Use of celebrities has mixed results in India

04 February 2010

NEW DELHI: A majority of TV ads in India currently feature at least one celebrity, but this strategy does not appear to be delivering the results hoped for by marketers.

A well-known "endorser" appeared in 25% of all spots broadcast on television in the Asian nation in 2001, a share that had increased to 62% by 2008.

Mahendra Singh Dhoni and Sachin Tendulkar, two of India's leading cricketers, were among the figures most regularly playing such a role last year.

Shahrukh Khan, Katrina Kaif and Priyanka Chopra, all Bollywood stars, joined these sportsmen in the top five "brand ambassadors" for 2009, with this group promoting more than 70 products overall.

Dhoni had the most individual deals, on 26, including agreements with Pepsi and Dabur in the FMCG sector, with Khan in second, on 21, according to AdEx India, the research firm.

However, a study from MEC MediaLab suggested that the near-saturation of the market means this tactic may not actually have the impact intended by brands.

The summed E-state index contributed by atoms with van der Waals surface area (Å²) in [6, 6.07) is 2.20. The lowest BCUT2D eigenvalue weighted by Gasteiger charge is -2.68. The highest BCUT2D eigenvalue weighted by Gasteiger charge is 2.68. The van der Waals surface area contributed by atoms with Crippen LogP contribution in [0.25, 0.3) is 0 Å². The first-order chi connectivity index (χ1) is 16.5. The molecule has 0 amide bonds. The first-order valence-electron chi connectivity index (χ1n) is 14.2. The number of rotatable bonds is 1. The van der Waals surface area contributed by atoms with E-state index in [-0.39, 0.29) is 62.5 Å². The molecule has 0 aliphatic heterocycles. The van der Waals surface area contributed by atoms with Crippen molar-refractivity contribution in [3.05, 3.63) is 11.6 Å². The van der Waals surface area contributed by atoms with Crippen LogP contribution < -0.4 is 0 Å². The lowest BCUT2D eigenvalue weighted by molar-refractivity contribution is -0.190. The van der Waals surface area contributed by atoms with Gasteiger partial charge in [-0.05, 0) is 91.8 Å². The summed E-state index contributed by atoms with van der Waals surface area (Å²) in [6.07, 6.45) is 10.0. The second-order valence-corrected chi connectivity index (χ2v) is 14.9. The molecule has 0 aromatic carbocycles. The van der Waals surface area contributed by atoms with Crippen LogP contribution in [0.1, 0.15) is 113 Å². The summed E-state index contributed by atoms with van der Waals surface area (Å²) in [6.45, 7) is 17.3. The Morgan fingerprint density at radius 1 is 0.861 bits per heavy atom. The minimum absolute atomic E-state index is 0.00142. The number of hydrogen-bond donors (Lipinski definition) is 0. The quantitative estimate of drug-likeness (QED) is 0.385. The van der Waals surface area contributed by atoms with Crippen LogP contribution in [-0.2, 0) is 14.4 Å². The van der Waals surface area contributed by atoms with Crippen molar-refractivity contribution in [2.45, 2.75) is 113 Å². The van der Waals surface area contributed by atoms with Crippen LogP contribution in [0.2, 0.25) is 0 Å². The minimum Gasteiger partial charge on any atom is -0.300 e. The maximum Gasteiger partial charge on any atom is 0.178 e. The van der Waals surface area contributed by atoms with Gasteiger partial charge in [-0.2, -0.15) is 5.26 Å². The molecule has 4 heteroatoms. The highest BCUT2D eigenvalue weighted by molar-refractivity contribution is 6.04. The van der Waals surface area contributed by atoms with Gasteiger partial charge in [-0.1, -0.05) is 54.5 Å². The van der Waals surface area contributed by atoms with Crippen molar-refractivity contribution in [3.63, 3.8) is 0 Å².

The company surveyed 1,000 people in the fast-growing economy, and discovered that 66% of respondents found it difficult to identify which goods were linked to different celebrities.

Moreover, just 35% of participants agreed that the presence of a familiar face would lead them to trust a product more than was previously the case.

A further 32% of contributors said it would heighten their expectations that a brand would work well, while 31% were more likely to recommend the offering concerned to someone else.

VS Sitaram, coo of Dabur, warned that using popular spokespeople in advertising would only be effective if the overall approach was sound.

 "It helps in creating top-of-the-mind recall, but celebrity endorsements are a means to an end and not an end in itself," he stated.

"What's most important is how a brand uses a celebrity. It's only then that the connect happens better.”

Anand Singh, director of marketing at Coca-Cola's Indian arm, similarly thought the overall idea behind a campaign must take precedence.

"It really depends on the creative and the message one is trying to communicate. For example, a creative in line with the brand values of optimism and connections may work better with multiple celebrities," he said.

Coke was one of the ten brands that made the most use of celebrities in 2009, a list that also included Lux, the personal care brand owned by Unilever, AdEx India reported.

Data sourced froM Economic Times; additional content by Warc staff